Heavy rush at Gurudwaras for food
Heavy rush at Gurudwaras for food

Poor people and public who do not have money and who could not get proper exchange these days are depending on the local langars of the Gurudwaras for food . They are living on the roits served free by the kitchens of the Gurudwaras. The langar or community kitchen at the popular gurdwara has always been busy, with everyone from local shopkeepers and foreign tourists to the faithful and the destitute sitting down for a meal.

It is reported that even some rich and middle class people who could not get change for the Rs 2000 are using gurudwar kitchens to feed themselves.


But for the past two weeks, the lunch rush at the langar hall has been more hectic than usual, and officials of the gurdwara management say extra food is being cooked.That’s because the usual lunch crowd is now being joined by daily wage labourers, who have been left without work due to the ongoing cash crunch.


With job offers drying up and their pockets empty, labourers from around Old Delhi are making their way to gurdwaras and other religious places in search of a meal.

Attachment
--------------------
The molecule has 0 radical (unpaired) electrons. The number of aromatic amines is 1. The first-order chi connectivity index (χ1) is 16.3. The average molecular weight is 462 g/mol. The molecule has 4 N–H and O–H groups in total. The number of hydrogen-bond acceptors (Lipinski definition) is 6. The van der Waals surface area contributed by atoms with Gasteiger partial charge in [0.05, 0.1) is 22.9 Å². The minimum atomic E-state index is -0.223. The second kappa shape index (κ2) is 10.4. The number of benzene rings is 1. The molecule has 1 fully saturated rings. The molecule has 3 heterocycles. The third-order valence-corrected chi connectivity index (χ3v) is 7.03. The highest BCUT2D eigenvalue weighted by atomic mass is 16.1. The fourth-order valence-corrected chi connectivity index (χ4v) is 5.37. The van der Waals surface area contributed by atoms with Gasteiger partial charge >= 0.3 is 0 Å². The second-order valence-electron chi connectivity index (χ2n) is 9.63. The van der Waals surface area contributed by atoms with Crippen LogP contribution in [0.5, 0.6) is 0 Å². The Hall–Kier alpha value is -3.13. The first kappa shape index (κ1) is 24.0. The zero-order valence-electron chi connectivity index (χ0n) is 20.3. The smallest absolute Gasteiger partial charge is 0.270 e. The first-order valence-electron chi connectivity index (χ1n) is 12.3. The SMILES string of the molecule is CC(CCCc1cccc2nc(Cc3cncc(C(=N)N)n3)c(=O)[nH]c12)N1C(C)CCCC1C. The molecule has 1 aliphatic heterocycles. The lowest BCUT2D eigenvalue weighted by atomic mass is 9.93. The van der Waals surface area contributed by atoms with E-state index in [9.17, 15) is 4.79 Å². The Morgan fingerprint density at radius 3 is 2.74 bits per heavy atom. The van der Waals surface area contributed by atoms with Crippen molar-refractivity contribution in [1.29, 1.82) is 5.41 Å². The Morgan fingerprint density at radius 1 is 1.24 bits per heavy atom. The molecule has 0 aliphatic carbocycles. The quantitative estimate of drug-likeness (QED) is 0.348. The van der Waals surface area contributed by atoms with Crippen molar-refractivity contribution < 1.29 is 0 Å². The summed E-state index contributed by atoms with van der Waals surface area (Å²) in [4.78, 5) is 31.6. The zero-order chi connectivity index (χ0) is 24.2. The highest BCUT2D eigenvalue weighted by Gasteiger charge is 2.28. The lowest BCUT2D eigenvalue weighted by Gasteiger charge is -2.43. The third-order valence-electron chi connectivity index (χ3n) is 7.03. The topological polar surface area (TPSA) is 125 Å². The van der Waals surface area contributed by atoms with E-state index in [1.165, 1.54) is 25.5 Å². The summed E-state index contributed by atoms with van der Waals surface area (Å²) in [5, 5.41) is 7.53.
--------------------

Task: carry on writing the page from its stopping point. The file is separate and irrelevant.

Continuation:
Every day since November 9, when the government withdrew Rs.500 and Rs.1,000 notes from circulation, a group of workers are rushing to the Gurudwaara kitchens or the langars for the food. Even at Ramakrishna Matham in Hyderabad food is served on regular basis for lunch and there are more crowds than the usual rush.

Before the cash crunch, the carpenters, painters and construction workers would gather at the chowk in the morning and be picked up for jobs around the city. Now, they wait there all day, hoping to find work.


“We haven’t had any work since the notebandi was announced. So every day all of us go to the gurdwara to eat one meal,” said Gulfam, a painter, pointing towards the out-of-work labourers sitting around the chowk.

Even at Saibaba temples on Thursday large number of milling lines are seen with people coming for the free food. At the gurdwara, the kitchen continues to serve vegetables, lentils, rice, roti and halwa for all.


When the food was over and still the crowds were waiting , the Gurudwara members had no other option but to be busy serving potatoes and dal for lunch and preparing a turnip dish for dinner.

“The volunters at Gurudwara said ” we have seen an increase in the number of people coming since the demonetisation announcement,” he said, adding that gurdwaras across Delhi feed more than a lakh visitors every day.